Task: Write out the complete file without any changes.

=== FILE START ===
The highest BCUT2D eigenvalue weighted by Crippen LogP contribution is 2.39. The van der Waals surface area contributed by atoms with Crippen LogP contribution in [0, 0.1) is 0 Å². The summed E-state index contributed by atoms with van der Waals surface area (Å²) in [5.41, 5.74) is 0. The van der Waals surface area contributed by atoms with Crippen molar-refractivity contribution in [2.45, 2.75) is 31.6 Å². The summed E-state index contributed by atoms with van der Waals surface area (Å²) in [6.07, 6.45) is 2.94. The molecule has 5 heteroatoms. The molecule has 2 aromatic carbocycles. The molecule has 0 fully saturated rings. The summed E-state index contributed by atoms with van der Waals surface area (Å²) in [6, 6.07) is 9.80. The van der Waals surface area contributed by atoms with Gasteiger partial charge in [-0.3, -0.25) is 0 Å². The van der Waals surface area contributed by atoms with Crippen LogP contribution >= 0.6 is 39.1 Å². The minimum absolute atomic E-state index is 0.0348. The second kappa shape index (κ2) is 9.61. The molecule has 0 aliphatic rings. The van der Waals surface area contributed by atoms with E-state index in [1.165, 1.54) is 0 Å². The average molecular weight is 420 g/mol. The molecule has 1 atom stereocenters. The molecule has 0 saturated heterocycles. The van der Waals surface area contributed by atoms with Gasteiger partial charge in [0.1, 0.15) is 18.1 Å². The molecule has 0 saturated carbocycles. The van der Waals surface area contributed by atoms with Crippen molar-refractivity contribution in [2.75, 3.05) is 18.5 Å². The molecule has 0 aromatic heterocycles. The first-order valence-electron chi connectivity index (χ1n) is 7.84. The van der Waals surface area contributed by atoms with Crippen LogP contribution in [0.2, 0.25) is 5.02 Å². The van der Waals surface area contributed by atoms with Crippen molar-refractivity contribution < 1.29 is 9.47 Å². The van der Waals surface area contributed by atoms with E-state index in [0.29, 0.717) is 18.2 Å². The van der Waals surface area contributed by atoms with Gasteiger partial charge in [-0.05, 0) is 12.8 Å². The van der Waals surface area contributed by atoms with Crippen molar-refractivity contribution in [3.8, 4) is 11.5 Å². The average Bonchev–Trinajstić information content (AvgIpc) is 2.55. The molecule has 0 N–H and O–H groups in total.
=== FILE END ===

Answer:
The highest BCUT2D eigenvalue weighted by Crippen LogP contribution is 2.39. The van der Waals surface area contributed by atoms with Crippen LogP contribution in [0, 0.1) is 0 Å². The summed E-state index contributed by atoms with van der Waals surface area (Å²) in [5.41, 5.74) is 0. The van der Waals surface area contributed by atoms with Crippen molar-refractivity contribution in [2.45, 2.75) is 31.6 Å². The summed E-state index contributed by atoms with van der Waals surface area (Å²) in [6.07, 6.45) is 2.94. The molecule has 5 heteroatoms. The molecule has 2 aromatic carbocycles. The molecule has 0 fully saturated rings. The summed E-state index contributed by atoms with van der Waals surface area (Å²) in [6, 6.07) is 9.80. The van der Waals surface area contributed by atoms with Gasteiger partial charge in [-0.3, -0.25) is 0 Å². The van der Waals surface area contributed by atoms with Crippen LogP contribution >= 0.6 is 39.1 Å². The minimum absolute atomic E-state index is 0.0348. The second kappa shape index (κ2) is 9.61. The molecule has 0 aliphatic rings. The van der Waals surface area contributed by atoms with E-state index in [1.165, 1.54) is 0 Å². The average molecular weight is 420 g/mol. The molecule has 1 atom stereocenters. The molecule has 0 saturated heterocycles. The van der Waals surface area contributed by atoms with Gasteiger partial charge in [0.1, 0.15) is 18.1 Å². The molecule has 0 saturated carbocycles. The van der Waals surface area contributed by atoms with Crippen molar-refractivity contribution in [2.75, 3.05) is 18.5 Å². The molecule has 0 aromatic heterocycles. The first-order valence-electron chi connectivity index (χ1n) is 7.84. The van der Waals surface area contributed by atoms with Crippen LogP contribution in [0.2, 0.25) is 5.02 Å². The van der Waals surface area contributed by atoms with Crippen molar-refractivity contribution < 1.29 is 9.47 Å². The van der Waals surface area contributed by atoms with E-state index in [0.29, 0.717) is 18.2 Å². The van der Waals surface area contributed by atoms with Gasteiger partial charge in [-0.05, 0) is 12.8 Å². The van der Waals surface area contributed by atoms with Crippen molar-refractivity contribution in [3.8, 4) is 11.5 Å². The average Bonchev–Trinajstić information content (AvgIpc) is 2.55. The molecule has 0 N–H and O–H groups in total.